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I am working on a Java project which invokes some Perl scripts.


If I run the Perl script from terminal, it works fine. But when I invoke the same Perl script with same arguments from Java code, it fails. It is an extremely strange and annoying bug.

I am able to debug Perl in Eclipse using EPIC plugin. And of course, I can debug Java code. It would be helpful to debug Java and Perl code in the same debug session in Eclipse, so that I can see whats different happening when the script is invoked via Java code.

Not sure if this is even possible, but if anyone has any idea, please share.


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2 Answers 2

Perl has some remote debugging capabilities, so you can get what you need, I think. I don't use EPIC, so I don't know if you'll be able to do it all within Eclipse.

Set the environment variable named PERLDB_OPTS to have the value RemotePort=<host>:<port>. Then, start Perl with the -d flag. Instead of the debugger trying to interact with standard IO on the invoking terminal, it will attempt to connection to host:port.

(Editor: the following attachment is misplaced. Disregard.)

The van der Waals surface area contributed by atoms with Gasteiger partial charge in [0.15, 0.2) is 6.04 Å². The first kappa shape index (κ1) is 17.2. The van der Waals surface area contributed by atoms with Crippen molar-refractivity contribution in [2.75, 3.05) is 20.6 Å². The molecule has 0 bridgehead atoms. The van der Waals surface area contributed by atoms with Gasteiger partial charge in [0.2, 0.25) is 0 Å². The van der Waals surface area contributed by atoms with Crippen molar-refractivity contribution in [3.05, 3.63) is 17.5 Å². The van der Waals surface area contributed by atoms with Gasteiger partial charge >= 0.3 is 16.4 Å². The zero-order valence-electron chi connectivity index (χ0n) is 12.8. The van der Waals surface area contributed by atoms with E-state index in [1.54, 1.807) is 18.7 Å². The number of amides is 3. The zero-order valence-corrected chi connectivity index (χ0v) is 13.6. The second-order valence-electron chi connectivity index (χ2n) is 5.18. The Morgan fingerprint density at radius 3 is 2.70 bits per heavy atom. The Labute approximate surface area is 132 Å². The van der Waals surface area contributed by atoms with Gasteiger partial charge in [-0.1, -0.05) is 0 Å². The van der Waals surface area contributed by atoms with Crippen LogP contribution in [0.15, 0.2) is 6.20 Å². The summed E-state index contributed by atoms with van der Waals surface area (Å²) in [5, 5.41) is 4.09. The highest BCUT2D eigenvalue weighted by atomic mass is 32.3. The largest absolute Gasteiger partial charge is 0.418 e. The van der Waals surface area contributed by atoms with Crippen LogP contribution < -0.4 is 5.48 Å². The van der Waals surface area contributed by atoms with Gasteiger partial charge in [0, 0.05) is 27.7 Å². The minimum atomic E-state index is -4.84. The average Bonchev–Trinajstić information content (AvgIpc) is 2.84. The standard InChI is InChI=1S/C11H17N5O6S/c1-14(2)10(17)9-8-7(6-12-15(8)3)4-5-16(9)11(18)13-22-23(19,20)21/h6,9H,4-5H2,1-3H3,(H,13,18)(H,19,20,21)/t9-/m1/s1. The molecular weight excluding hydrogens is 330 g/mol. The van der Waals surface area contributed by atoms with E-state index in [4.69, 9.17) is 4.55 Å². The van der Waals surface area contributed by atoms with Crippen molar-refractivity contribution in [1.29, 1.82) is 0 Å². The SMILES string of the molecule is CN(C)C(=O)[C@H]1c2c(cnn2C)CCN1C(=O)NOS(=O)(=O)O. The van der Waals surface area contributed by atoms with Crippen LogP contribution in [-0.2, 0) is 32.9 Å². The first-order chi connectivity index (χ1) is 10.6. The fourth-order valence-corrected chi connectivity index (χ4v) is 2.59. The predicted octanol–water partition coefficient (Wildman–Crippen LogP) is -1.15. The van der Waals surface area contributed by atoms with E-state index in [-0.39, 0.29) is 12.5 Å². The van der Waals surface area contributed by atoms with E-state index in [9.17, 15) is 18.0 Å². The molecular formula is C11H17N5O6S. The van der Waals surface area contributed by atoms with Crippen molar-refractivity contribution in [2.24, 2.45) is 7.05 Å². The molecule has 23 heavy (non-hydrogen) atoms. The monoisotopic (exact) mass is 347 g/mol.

Here's a Unix-y example. I've got a Perl script hello.pm and two terminal windows open.

First terminal

$ nc -l 12345

That's started NetCat as a dumb server listening on port 12345. If you don't have a server listening before Perl starts, it won't work.

Second terminal

$ export PERLDB_OPTS=RemotePort=localhost:12345     # set the env variable
$ perl -d hello.pm

Now the script is running. Back on the first terminal, I see

First terminal

main::(hello.pm:1): print "hello\n";

I'm in the Perl debugger and ready to go!

I know that at least the Komodo IDE has support for remote debugging, and there's a Perl Monks post on doing it with Emacs, so you can get something more than the command line even if it's not Eclipse. Good bug hunting!

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If I run the Perl script from terminal, it works fine. But when I invoke the same Perl script with same arguments from Java code, it fails.

I suggest that you check that you are running the same version of Perl in the two "contexts"; i.e. when the Perl app is run from the command line and from Java.

If that's not the problem, check the environment variables.

The other approach to solving this problem would be to focus on why the program is going wrong, not on how / why the contexts are different. Look at the evidence that you have, and look at ways to gather more evidence ...

The potential problem with trying to do this using a Perl a debugger (in an IDE or stand-alone) is that you are actually running Perl in third "context" which might be different from either or both of the existing ones.

Using a debugger may work ... or it may leave you even more confused.

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